Posted by olive oyl on November 25, 2012 at 10:17 AM · Report this
Phoebe in Wallingford 8
@1- Er, I believe Chelsea added some much needed tongue-in-cheek spice to this morning's items.
Posted by Phoebe in Wallingford on November 25, 2012 at 10:20 AM · Report this
Keekee 9
Everyone's a critic!
Posted by Keekee on November 25, 2012 at 10:21 AM · Report this
10
Drought Puts Trees the World Over ‘At the Edge’

As the climate warms, scientists expect an increase in droughts around the world, causing all sorts of problems for water supplies, agriculture, and energy production. Forests will be affected too, naturally, but a new study released Wednesday in Nature shows just how widespread the effects could be.

After looking at 226 tree species at 81 locations around the world, two dozen experts from around the world have determined that fully 70 percent of trees are likely to suffer if conditions get drier — and it doesn’t matter whether those trees live in wet or dry habitats.
http://www.climatecentral.org/news/droug…
Posted by anon1256 on November 25, 2012 at 10:23 AM · Report this
Phoebe in Wallingford 11
@4: Yes, but nevertheless the White House (re Obama) DID send Susan Rice out on a fool's errand on those Sunday talk shows. I feel badly for her being thrust into that; causing such a blemish (rightly or wrongly) on her career.
Posted by Phoebe in Wallingford on November 25, 2012 at 10:28 AM · Report this
12
Problem with CO2 emissions figures is they ignore that developed nations have largely outsourced manufacturing to the developing world. So, yes China has become the biggest CO2 polluter but a significantly different picture would likely emerge if consumption was taken into account.
Posted by anon1256 on November 25, 2012 at 10:35 AM · Report this
13
""Why Does Japan Get All The Cool Toys?"

Because Japan has one of the worst debt crisis of any nation on the planet? 220 percent of gross domestic product. They make the Greeks look responsible.

Hell, I'd have nice toys too if I used my Visa for my toys and made my kids and grandkids pay the bill long after I'm gone.
Posted by Sugartit on November 25, 2012 at 11:01 AM · Report this
14
@12 So we should stop buying from china and throw 500 million people back into poverty? Have you run this idea past any actual chinese?
Posted by Prosperity causes the most CO2 emissions. on November 25, 2012 at 11:05 AM · Report this
15
Maglev

This technology screams Pacific Northwest Corridor.

Right now we have three major cities: Portland, Seattle, Vancouver-BC. Individually they are each missing critical facilities or rather have some instances, but smallish.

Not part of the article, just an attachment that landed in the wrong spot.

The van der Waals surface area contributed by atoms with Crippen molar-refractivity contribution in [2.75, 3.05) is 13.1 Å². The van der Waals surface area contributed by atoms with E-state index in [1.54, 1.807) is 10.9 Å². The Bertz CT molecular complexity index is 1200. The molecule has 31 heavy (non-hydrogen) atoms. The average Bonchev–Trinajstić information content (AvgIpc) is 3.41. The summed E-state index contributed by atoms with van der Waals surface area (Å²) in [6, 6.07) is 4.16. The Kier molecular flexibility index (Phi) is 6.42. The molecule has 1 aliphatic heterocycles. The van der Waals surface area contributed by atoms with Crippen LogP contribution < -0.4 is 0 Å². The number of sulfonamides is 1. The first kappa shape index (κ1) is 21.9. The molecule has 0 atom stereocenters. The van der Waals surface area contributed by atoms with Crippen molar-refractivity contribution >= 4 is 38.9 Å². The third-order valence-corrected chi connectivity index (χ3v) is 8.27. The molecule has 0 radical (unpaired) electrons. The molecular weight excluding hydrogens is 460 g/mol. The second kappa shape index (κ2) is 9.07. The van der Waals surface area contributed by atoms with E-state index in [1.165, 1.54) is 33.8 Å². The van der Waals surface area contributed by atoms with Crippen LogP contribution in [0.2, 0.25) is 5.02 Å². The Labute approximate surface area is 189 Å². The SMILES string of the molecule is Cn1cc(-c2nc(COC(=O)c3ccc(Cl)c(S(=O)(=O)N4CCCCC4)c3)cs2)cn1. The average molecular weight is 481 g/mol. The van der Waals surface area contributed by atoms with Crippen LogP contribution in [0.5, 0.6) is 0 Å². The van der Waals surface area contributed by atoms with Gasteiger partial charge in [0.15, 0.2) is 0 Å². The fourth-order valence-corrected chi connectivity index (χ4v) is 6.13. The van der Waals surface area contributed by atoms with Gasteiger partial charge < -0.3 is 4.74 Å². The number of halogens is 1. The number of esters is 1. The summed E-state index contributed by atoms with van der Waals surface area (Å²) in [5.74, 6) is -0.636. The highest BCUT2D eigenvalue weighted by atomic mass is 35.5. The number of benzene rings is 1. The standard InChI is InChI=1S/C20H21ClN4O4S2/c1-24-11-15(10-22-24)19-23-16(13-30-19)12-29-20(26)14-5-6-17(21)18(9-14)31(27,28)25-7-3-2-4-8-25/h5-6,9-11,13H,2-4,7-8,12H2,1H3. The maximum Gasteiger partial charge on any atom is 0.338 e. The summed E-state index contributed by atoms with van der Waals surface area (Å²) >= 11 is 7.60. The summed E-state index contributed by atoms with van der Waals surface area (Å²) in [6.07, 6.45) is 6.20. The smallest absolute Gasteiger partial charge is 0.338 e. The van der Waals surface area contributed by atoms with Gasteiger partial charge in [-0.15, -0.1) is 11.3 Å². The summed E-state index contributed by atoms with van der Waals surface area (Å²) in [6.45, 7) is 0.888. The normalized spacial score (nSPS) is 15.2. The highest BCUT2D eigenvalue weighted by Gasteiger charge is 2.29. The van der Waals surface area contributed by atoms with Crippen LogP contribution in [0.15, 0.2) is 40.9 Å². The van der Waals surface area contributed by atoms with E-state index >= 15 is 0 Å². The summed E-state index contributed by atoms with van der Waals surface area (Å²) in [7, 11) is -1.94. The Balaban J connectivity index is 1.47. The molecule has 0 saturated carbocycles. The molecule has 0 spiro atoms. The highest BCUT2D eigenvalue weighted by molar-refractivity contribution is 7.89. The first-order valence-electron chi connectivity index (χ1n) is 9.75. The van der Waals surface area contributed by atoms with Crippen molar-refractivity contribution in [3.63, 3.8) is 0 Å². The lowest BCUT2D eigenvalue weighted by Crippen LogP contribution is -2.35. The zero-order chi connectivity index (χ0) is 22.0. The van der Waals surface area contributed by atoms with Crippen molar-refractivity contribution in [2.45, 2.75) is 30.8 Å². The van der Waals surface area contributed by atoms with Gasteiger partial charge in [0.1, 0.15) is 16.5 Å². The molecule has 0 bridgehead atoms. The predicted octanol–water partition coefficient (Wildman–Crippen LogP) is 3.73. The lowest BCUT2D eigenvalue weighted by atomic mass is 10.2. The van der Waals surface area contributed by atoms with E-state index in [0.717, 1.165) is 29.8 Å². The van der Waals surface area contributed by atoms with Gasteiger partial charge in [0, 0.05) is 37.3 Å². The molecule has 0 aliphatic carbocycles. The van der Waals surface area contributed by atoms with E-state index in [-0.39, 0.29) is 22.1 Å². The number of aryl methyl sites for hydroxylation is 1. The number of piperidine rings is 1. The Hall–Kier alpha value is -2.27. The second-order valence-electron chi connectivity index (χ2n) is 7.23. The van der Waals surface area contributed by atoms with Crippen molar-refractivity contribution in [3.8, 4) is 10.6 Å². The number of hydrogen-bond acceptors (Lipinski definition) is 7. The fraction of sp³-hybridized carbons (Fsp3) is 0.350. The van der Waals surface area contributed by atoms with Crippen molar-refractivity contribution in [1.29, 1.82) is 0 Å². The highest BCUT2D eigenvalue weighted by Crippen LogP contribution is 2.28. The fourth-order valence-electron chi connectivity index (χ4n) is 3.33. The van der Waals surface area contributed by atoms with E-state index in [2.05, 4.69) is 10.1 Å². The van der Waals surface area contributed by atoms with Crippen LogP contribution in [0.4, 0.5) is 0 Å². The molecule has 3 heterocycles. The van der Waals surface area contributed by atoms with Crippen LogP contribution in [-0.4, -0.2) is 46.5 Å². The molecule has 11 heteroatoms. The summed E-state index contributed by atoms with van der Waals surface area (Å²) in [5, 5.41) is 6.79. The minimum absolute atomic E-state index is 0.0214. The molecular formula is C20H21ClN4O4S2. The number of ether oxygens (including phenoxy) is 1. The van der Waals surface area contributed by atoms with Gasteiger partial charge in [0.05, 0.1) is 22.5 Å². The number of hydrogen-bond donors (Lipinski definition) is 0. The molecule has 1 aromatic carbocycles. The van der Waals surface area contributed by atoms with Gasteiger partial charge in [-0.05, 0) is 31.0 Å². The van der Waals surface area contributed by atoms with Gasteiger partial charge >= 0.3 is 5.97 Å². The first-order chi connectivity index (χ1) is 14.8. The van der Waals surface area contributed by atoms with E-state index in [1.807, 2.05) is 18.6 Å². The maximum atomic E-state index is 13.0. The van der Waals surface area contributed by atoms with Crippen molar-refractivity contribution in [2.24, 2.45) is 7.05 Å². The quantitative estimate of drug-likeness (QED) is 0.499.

But imagine 300 mph train service! Seattle to Vancouver-BC, 140 miles, or less than half an hour. Seattle to Portland, 170 miles, so about the same.

With 30 minute travel time, we wouldn't need our own basketball or hockey teams...you could just travel in half an hour to get to the Canucks or Trailblazers!

300 mph means that you could "commute" in from Yakima (140 mi) or Spokane (300mi) in an hour or less. It now takes 30 minutes just to get from SeaTac to downtown!!

Sure, I know...the cost would be high. But imagine a modern job with flex-days where you might have to show up two or even one day a week to the central office?

Isn't it time we started thinking about the entire state of Washington including all the Inland territory as part of one big networked entity. What I have termed the state-city.

When you ponder 300 mph the "City" is no longer a single isthmus of a few square miles, but a state of the 71,000 sq. miles of Washington, the State.

Posted by Supreme Ruler Of The Universe http://_ on November 25, 2012 at 11:08 AM · Report this
Catalina Vel-DuRay 16
Personally, I don't care about the 500 million Chinese the troll is wringing his hands over. That's the Chinese government's problem, not ours.
Posted by Catalina Vel-DuRay http://www.danlangdon.com on November 25, 2012 at 11:13 AM · Report this
17
@16 Glad you don't care. You make a good racist.
Posted by The Chinaman on November 25, 2012 at 11:24 AM · Report this
Rotten666 18
Concern troll is concerned.

Congratulations to the Chinese military for landing a fighter jet on the deck of an aircraft carrier, an achievement unlocked by the USA in 1945. Also, i'm pretty sure the Chinese aircraft carrier is a converted Ukrainian freighter.

The supposed Chinese boogeyman is not very scary.
Posted by Rotten666 on November 25, 2012 at 12:03 PM · Report this